We now come to one of the most well-known biblical tales, known even to those who aren’t of the Judeo-Christian faiths: the exodus of the Israelites from Egypt, brought about by God working his miracles through Moses and Aaron against the kingdom and gods of Egypt.
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In this parashah, which is quite a long one, we start with the names of those children of Israel who went into Egypt. Joseph has died and over the next couple of hundred years (remember that in Genesis 15:13 God told Abraham his descendants would be in a foreign land for 400 years) the Israelites blossom from a large family into a nation, and the Pharaoh in power did not remember Joseph. All he saw was a mighty nation living in his land and the potential danger to his rule. So, in order to protect his rulership, he enslaved the people and worked them mercilessly. However, even under the harshness of Egyptian slavery, the population grew, so Pharaoh ordered the Israelite midwives to kill all the male children but leave the females alive. The midwives disobeyed, so Pharaoh then ordered his own people to kill any new-born male Israelite children.
During this time, Moses is born and hidden, and after three months the child couldn’t be hidden anymore, so his mother placed him in a waterproof basket and sent him down the Nile (or up the Nile, as the case may be), leaving his future in God’s hands. The daughter of Pharaoh sees the basket and knows the child is an Israelite but raises him as her own son. Miriam, Moses’s older sister, had followed the basket and was wise enough to offer to have one of the Israelite women nurse the baby, which Pharaoh’s daughter agreed to. Once weaned, which was probably at about 4 years of age, Moses was raised in the household of the Pharaoh, but he knew who he was and who his people were.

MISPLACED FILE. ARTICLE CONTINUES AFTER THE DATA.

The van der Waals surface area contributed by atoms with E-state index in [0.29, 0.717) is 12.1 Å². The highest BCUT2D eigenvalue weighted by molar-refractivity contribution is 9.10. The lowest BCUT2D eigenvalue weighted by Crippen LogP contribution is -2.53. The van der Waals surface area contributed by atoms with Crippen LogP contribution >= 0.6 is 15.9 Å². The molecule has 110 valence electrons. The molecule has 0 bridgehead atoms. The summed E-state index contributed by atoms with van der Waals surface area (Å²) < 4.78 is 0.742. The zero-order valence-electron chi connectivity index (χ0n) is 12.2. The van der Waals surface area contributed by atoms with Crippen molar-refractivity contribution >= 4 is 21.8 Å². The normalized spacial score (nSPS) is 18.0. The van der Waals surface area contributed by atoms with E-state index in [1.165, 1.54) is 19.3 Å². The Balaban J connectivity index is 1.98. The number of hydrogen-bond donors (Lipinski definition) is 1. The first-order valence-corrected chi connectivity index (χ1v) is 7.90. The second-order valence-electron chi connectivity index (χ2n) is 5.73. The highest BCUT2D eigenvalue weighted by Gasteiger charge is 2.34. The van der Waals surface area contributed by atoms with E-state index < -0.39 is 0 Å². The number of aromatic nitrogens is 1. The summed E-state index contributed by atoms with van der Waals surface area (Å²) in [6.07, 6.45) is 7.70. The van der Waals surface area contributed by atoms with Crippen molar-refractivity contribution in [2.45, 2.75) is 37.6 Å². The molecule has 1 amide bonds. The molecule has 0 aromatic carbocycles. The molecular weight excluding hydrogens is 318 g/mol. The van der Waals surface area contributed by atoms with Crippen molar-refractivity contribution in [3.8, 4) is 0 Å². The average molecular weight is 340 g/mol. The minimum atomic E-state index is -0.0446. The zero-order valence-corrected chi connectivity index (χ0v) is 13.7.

One day when Moses was a full-grown man, he saw an Egyptian beating an Israelite, and his anger flared up within him. He killed the Egyptian and hid the body, thinking no one would ever know, but the very next day he saw two Israelites fighting and tried to stop them. One of them asked who did Moses think he was judging them, and would he kill one of them as he did the Egyptian?
Realizing that the murder was known, and knowing that sooner or later he would have to be tried and killed for the crime, he fled to Midian.
There he helped the daughters of the Chief, or Priest of Midian when they were accosted at a well, and in return, the chief gave one of his daughters to Moses in marriage. Moses stayed there, as a shepherd, until he was 80 years old, which is when he saw the burning bush.
Of course, we all know the story from here- Moses approaches the bush, God speaks to him and tells him to go to Egypt to free his people. Moses hems and haws until God pretty much says, “Enough!” God sends Aaron to help Moses by acting as his mouthpiece, and when they first approach Pharaoh and ask that he let the people go to worship their God, Pharaoh refuses; as punishment for even asking, he adds to the harshness of their slavery by requiring the same tally of bricks, but doesn’t supply the straw. That meant that the people had to glean straw all night, even though they have worked sunup to sunset.
Moses and Aaron, who were welcomed by the Israelites when they came saying God had sent them to free the people, now are hated and blamed for the additional problems. Moses asks God why he hasn’t done what he said he would do, and free the people, but God says that now Moses will see his wonders at work.
OMG!!! Where do I start? How do I stop?
Let’s do this, first: a point of interest. When we read this, God not only tells Moses he will work wonders but also tells Moses that he will kill the firstborn of the Pharaoh (Exodus 4:23), so Moses knows what the endgame play will be, before the game even starts.
What I want to do today is open a can of worms by discussing the name of God, which we are given, by God, himself, in Exodus 3:14. And I call this a can of worms because of the divisive and eternal argument within the Believing communities as to how to pronounce God’s name, the Tetragrammaton, which is יהוה, the Hebrew letters Y-H-V-H.
In the Torah, God doesn’t answer Moses’ question with the Tetragrammaton but instead says this:
So why, if God’s name is Y-H-V-H, didn’t he tell Moses that was his name?
The answer is what I have been trying to tell people for years, which is the very crux of the problem with the “Holy Namers”: the use of the word “name” in ancient days didn’t just mean what someone was called, but who and what they were.